Beware Your Counterpart’s Biases

After a failed negotiation, it's tempting to construct a story about how the other side's irrationality led to impasse. Unfortunately, such stories will not resurrect the deal.

By — on / Conflict Resolution

In the past we have encouraged you to ‘debias’ your own behavior by identifying the assumptions that may be clouding your judgment. We have introduced you to a number of judgment biases – common, systematic errors in thinking that are likely to affect your decisions and harm your outcomes in negotiation.

These include the mythical fixed-pie, egocentrism, overconfidence, escalation of commitment, the winner’s curse, the influence of vivid data, and so on.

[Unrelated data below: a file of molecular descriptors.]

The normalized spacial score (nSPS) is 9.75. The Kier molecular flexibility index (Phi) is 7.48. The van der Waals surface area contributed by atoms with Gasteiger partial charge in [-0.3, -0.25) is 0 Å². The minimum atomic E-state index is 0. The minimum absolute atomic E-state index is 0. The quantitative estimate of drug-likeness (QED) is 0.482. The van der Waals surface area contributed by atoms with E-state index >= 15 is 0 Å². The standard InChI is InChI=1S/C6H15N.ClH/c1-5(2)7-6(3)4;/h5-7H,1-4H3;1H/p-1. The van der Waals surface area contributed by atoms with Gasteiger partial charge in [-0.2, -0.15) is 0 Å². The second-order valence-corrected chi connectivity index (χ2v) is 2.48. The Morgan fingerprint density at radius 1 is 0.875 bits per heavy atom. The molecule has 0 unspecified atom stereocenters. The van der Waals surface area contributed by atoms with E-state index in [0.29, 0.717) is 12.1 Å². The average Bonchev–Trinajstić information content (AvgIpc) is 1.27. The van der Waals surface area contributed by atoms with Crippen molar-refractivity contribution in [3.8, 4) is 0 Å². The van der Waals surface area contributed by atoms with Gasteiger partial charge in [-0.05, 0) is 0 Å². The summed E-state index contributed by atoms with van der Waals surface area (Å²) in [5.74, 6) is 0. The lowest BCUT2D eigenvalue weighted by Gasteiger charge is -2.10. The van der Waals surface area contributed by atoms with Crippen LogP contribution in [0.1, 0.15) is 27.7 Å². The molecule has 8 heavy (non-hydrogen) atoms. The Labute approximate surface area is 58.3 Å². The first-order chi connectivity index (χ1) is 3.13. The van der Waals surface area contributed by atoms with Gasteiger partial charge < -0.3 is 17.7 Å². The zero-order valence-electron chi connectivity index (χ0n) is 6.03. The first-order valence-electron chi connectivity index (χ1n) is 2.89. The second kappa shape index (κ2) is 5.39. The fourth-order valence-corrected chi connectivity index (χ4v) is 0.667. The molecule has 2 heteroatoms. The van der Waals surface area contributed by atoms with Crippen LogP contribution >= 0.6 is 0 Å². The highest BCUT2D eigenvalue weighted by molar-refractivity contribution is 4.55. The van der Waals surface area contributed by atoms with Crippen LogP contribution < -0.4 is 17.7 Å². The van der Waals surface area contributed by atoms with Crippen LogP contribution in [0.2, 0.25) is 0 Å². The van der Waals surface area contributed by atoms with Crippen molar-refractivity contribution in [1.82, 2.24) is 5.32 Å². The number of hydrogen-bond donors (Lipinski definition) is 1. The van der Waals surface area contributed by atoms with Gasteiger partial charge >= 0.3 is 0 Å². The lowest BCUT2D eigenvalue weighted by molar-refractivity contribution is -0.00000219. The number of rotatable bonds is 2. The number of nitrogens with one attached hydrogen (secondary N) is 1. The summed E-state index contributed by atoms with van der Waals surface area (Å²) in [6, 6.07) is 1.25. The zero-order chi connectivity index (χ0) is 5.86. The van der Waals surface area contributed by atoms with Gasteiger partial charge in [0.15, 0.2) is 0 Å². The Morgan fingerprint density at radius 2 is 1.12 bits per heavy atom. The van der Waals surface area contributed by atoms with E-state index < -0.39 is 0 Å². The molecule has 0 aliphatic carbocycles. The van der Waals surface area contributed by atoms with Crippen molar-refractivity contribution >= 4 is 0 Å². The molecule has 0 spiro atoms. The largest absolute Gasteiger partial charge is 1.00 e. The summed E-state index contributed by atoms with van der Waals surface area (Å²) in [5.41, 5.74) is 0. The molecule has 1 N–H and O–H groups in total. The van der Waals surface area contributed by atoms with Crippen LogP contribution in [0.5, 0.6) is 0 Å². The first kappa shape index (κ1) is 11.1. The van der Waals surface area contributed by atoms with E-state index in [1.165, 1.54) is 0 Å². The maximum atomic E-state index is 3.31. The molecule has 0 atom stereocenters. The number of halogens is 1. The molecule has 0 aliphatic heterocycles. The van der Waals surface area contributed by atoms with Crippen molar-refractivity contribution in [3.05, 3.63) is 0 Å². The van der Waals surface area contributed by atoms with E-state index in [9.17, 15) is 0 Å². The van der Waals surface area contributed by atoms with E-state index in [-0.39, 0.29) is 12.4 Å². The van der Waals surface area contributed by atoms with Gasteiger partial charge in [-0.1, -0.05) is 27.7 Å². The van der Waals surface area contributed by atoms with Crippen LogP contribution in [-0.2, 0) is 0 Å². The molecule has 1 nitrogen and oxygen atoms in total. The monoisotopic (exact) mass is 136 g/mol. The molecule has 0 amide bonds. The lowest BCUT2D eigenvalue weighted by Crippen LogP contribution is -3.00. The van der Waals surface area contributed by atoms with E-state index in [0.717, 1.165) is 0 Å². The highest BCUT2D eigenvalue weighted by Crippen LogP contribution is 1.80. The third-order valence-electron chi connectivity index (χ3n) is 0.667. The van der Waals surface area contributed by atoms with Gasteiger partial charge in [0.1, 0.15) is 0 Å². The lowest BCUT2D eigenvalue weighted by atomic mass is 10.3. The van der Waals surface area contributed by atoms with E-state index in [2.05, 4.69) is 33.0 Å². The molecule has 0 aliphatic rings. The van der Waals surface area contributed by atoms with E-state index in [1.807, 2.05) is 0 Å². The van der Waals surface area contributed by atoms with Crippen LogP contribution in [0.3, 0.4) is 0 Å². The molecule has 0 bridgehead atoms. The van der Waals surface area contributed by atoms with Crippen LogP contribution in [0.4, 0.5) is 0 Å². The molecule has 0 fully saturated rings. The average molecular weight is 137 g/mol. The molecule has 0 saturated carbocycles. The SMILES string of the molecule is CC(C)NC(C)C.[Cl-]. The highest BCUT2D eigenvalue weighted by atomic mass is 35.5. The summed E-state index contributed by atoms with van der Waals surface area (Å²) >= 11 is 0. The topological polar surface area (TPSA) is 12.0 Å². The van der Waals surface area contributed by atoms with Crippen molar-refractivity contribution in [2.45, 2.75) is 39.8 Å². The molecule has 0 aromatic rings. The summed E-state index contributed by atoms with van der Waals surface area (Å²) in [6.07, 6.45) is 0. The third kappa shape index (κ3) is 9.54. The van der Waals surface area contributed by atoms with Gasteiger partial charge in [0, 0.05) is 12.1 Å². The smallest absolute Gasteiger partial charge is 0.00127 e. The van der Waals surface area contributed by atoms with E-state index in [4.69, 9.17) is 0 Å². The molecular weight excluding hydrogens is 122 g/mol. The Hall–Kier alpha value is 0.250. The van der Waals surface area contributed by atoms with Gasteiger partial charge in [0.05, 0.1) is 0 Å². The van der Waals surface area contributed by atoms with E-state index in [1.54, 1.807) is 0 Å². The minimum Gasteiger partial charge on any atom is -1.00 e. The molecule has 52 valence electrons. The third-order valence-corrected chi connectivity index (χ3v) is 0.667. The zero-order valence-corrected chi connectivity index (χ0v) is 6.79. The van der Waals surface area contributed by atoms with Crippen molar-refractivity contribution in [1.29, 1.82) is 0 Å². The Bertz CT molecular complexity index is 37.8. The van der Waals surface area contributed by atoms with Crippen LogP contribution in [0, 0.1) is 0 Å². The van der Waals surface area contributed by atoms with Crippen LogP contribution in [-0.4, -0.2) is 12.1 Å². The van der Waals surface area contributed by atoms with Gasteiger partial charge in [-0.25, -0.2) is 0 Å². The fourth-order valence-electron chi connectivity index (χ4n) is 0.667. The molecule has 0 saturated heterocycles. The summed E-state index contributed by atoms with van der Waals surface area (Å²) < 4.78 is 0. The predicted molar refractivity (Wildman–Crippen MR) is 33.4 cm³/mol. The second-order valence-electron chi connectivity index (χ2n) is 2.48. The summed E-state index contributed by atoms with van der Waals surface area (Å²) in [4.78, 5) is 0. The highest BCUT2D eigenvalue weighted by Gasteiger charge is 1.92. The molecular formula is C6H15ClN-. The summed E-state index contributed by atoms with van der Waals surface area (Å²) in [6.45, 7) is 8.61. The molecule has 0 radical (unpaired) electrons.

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But in negotiation, recognizing and overcoming your own judgment biases is only one side of the coin. After all, your negotiation counterparts are likely to be just as biased as you are – a fact that’s easy to forget in the heat of the moment. When others appear to be acting irrationally, how should you respond?

You may think that you should use their mistakes to your advantage. In fact, your goal should be to not only identify the biases in the other side’s behavior but to confront these judgement mistakes – and, most often, to try to defuse them. In this article we offer some simple rules for improving your negotiation performance by anticipating, identifying, and, when possible, neutralizing the judgement biases of others.

1. Help Others to Be Less Biased

Would you rather negotiate with someone who is rational or irrational?